Council of New York Cooperatives & Condominiums
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Tax Action

Published: Autumn 2013

CNYC and its Action Committee for Reasonable Real Estate Taxes have worked since 1990 for a fair and equitable property tax system for New York City. At this writing, that goal continues to be elusive.

In 1981 a property tax system for New York City was established by the State Legislature, which passed S.7000-A by overriding Governor Carey's veto. It created four tax classes in New York City, with owners of one, two and three family homes in Class 1, multiple dwellings in Class 2, utility owned property in Class 3 and everything else in Class 4. Caps were imposed on increases in assessment for the home owners in Class 1, and, eventually, for the owners of 4 to 10 family dwellings, as well.

In 1981 there were few housing cooperatives and even fewer condominiums in New York City. They were grouped with other multiple dwellings in Class 2 and the legislation further required that they be assessed as if they were rental buildings. Over the years, the Department of Finance has developed a variety of methodologies for determining rental comparables, but the growing number of buildings converted to cooperative or condominium status has made this task more and more challenging.

Throughout the 1980s, the City implemented increase after increase in property taxes, as this is the one major revenue source over which it has complete control (State authorization being required for other levies subsequent to the City's near bankruptcy in 1973). Led by the Real Estate Board of New York, a 'tea party' was organized in New York harbor in the early 1990s to demonstrate the frustration of all taxpayers with their ever-increasing property tax bills. The argument was made that New York City was losing businesses and residents as a result of the very high taxes and the lack of predictability regarding increases.

Throughout the 1980s, housing cooperatives and condominiums burgeoned in the City, so that by 1990 a substantial number of New York families made their homes in cooperatives and condominiums, where they faced ever-increasing tax burdens. In 1990, the Council of New York Cooperatives & Condominiums called into being the Action Committee for Reasonable Real Estate Taxes, stating that home owners in housing cooperatives and condominiums paid 3 to 5 times the property taxes of one, two and three family homes of comparable market value. The Action Committee worked to educate co-op and condo home owners to their situation and reached out to the rest of the real estate community to seek equitable solutions together.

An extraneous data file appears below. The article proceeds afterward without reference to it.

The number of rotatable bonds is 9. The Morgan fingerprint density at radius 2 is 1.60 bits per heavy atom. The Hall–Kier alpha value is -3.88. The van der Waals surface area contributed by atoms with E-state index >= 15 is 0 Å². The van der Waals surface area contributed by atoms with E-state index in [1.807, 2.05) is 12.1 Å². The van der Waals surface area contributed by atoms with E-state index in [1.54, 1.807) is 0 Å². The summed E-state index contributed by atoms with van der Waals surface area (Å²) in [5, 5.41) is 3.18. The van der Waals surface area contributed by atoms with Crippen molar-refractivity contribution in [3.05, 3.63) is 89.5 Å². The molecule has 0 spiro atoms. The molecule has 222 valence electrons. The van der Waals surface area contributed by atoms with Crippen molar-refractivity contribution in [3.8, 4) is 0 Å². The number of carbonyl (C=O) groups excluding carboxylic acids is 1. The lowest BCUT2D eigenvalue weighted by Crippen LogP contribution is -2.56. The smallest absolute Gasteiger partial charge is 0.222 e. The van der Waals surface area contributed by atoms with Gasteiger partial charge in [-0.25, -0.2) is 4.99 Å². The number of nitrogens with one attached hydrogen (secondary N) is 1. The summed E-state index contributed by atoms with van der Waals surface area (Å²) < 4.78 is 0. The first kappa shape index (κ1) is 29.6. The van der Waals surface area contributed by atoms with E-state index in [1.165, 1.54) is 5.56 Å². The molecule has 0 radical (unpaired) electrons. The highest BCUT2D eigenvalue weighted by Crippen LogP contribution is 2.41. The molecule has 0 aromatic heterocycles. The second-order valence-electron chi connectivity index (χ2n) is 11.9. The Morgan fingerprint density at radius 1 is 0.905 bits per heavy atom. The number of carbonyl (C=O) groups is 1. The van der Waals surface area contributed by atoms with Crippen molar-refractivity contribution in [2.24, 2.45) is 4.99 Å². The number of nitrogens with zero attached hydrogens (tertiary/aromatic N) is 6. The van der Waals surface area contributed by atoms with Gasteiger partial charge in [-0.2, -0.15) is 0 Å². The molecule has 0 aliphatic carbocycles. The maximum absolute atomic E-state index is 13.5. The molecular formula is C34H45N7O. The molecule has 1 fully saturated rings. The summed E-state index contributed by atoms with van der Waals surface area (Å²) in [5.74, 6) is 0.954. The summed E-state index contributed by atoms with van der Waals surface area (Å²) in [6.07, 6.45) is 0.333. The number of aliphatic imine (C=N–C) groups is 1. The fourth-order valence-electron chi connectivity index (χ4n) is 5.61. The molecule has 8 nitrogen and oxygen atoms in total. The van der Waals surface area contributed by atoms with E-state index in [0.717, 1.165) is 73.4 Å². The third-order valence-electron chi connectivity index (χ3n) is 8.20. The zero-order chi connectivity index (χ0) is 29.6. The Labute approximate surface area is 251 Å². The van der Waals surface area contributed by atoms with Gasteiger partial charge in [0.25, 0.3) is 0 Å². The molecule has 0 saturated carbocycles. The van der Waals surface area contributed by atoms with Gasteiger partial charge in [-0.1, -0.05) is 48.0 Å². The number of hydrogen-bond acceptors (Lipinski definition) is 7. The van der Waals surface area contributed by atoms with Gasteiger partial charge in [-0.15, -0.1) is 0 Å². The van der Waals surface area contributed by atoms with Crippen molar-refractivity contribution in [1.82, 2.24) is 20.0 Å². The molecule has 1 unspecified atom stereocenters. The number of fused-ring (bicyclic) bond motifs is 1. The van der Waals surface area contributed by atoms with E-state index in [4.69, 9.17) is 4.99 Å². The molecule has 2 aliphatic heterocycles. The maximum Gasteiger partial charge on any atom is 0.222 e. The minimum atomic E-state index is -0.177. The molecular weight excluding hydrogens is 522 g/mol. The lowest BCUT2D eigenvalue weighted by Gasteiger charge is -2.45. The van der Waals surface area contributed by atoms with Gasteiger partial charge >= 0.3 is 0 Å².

In 1993, Mayor David Dinkins established a blue ribbon commission to investigate the allegations of inequity in the property tax system. The commission's report, issued on December 30, 1993, confirmed that the perception that home owners in cooperatives and condominiums bore far more than their fair share of the tax burden was not only a perception but a reality. It was the final month of the Dinkins administration.

The Giuliani administration took office in 1994. By 1996 the Mayor and the City Council had considered the property tax equity question. At the request of the City, Assembly member Pete Grannis and Senator Roy Goodman proposed state legislation to abate the property taxes of home owners in cooperatives and condominiums over a two-year period, while the City worked on a long term plan for property tax reform. Thus the abatement program was born.

In 1999, in the absence of a long term plan, the abatement program was extended for two more years, with the mandate renewed for the City to develop a long term plan for tax fairness. However, since the legislation had not been passed when property tax bills were prepared, the Department of Finance billed cooperatives and condominiums at the full property tax level on their July and October bills; In January, abatements were restored to the bills and adjustments were made for the prior overpayments.

In February of 2000, Finance Commissioner Andrew Eristoff addressed the annual meeting of the Action Committee for Reasonable Real Estate Taxes. He indicated that the Department of Finance had explored a variety of ways of bringing fairness to the property tax system, but that the recent loss of the Commuter Tax had created so large a hole in the city budget that the only viable plan was to continue the abatement program.

In 2001 the abatement program was extended for three years. Once again, passage didn't come until after property tax bills were due, so July and October bills were high, occasioning cash flow crunches which were exacerbated as mortgage lenders demanded additional escrow if they were paying the taxes.

EXTENDED IN 2004 AND 2008 In 2004 the abatement program was extended for four years; this time, CNYC and the Action Committee pushed hard to ensure that the legislation was passed and signed into law before property tax bills were prepared in June. This was repeated in 2008, when the abatement program was extended for four more years.